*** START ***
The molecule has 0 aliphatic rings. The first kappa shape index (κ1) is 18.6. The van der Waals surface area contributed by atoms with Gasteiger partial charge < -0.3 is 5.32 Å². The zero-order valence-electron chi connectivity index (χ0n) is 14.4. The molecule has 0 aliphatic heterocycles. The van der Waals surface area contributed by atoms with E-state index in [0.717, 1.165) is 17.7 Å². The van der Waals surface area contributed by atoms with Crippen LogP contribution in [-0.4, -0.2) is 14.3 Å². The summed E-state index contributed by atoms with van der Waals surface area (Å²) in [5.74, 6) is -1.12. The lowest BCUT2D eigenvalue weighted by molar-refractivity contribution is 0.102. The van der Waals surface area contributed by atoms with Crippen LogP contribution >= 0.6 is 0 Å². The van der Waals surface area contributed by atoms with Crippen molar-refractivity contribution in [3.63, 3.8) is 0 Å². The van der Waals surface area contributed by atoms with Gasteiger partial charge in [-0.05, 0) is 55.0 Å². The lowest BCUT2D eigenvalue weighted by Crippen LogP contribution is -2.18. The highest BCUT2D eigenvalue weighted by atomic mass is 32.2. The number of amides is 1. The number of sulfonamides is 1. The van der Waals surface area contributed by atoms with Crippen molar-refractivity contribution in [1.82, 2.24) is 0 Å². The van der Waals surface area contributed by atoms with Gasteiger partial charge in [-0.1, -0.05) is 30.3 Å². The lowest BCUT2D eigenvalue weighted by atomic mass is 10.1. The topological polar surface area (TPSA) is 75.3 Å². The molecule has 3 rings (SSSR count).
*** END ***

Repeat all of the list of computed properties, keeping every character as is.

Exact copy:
The molecule has 0 aliphatic rings. The first kappa shape index (κ1) is 18.6. The van der Waals surface area contributed by atoms with Gasteiger partial charge < -0.3 is 5.32 Å². The zero-order valence-electron chi connectivity index (χ0n) is 14.4. The molecule has 0 aliphatic heterocycles. The van der Waals surface area contributed by atoms with E-state index in [0.717, 1.165) is 17.7 Å². The van der Waals surface area contributed by atoms with Crippen LogP contribution in [-0.4, -0.2) is 14.3 Å². The summed E-state index contributed by atoms with van der Waals surface area (Å²) in [5.74, 6) is -1.12. The lowest BCUT2D eigenvalue weighted by molar-refractivity contribution is 0.102. The van der Waals surface area contributed by atoms with Crippen LogP contribution >= 0.6 is 0 Å². The van der Waals surface area contributed by atoms with Crippen molar-refractivity contribution in [3.63, 3.8) is 0 Å². The van der Waals surface area contributed by atoms with Gasteiger partial charge in [-0.05, 0) is 55.0 Å². The lowest BCUT2D eigenvalue weighted by Crippen LogP contribution is -2.18. The highest BCUT2D eigenvalue weighted by atomic mass is 32.2. The number of amides is 1. The number of sulfonamides is 1. The van der Waals surface area contributed by atoms with Crippen molar-refractivity contribution in [1.82, 2.24) is 0 Å². The van der Waals surface area contributed by atoms with Gasteiger partial charge in [-0.1, -0.05) is 30.3 Å². The lowest BCUT2D eigenvalue weighted by atomic mass is 10.1. The topological polar surface area (TPSA) is 75.3 Å². The molecule has 3 rings (SSSR count).